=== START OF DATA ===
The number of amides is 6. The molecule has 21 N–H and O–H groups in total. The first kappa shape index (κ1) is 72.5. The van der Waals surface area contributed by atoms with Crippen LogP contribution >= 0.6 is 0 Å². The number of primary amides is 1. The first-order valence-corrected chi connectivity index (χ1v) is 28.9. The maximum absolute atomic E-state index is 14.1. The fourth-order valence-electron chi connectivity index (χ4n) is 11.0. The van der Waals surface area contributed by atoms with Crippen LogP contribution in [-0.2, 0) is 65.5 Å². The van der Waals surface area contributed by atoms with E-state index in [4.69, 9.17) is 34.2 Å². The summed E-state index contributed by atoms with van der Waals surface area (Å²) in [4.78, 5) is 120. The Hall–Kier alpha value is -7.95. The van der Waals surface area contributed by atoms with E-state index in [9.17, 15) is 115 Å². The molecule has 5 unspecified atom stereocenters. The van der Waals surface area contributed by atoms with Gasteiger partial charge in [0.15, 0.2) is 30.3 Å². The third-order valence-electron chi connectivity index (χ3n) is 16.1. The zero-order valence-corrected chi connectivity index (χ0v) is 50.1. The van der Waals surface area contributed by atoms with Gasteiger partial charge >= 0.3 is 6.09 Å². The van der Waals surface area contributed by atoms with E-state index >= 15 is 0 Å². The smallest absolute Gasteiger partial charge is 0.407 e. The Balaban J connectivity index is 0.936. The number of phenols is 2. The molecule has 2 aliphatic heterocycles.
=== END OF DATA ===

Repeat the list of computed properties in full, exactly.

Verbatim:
The number of amides is 6. The molecule has 21 N–H and O–H groups in total. The first kappa shape index (κ1) is 72.5. The van der Waals surface area contributed by atoms with Crippen LogP contribution >= 0.6 is 0 Å². The number of primary amides is 1. The first-order valence-corrected chi connectivity index (χ1v) is 28.9. The maximum absolute atomic E-state index is 14.1. The fourth-order valence-electron chi connectivity index (χ4n) is 11.0. The van der Waals surface area contributed by atoms with Crippen LogP contribution in [-0.2, 0) is 65.5 Å². The van der Waals surface area contributed by atoms with E-state index in [4.69, 9.17) is 34.2 Å². The summed E-state index contributed by atoms with van der Waals surface area (Å²) in [4.78, 5) is 120. The Hall–Kier alpha value is -7.95. The van der Waals surface area contributed by atoms with E-state index in [9.17, 15) is 115 Å². The molecule has 5 unspecified atom stereocenters. The van der Waals surface area contributed by atoms with Gasteiger partial charge in [0.15, 0.2) is 30.3 Å². The third-order valence-electron chi connectivity index (χ3n) is 16.1. The zero-order valence-corrected chi connectivity index (χ0v) is 50.1. The van der Waals surface area contributed by atoms with Gasteiger partial charge >= 0.3 is 6.09 Å². The van der Waals surface area contributed by atoms with E-state index >= 15 is 0 Å². The smallest absolute Gasteiger partial charge is 0.407 e. The Balaban J connectivity index is 0.936. The number of phenols is 2. The molecule has 2 aliphatic heterocycles.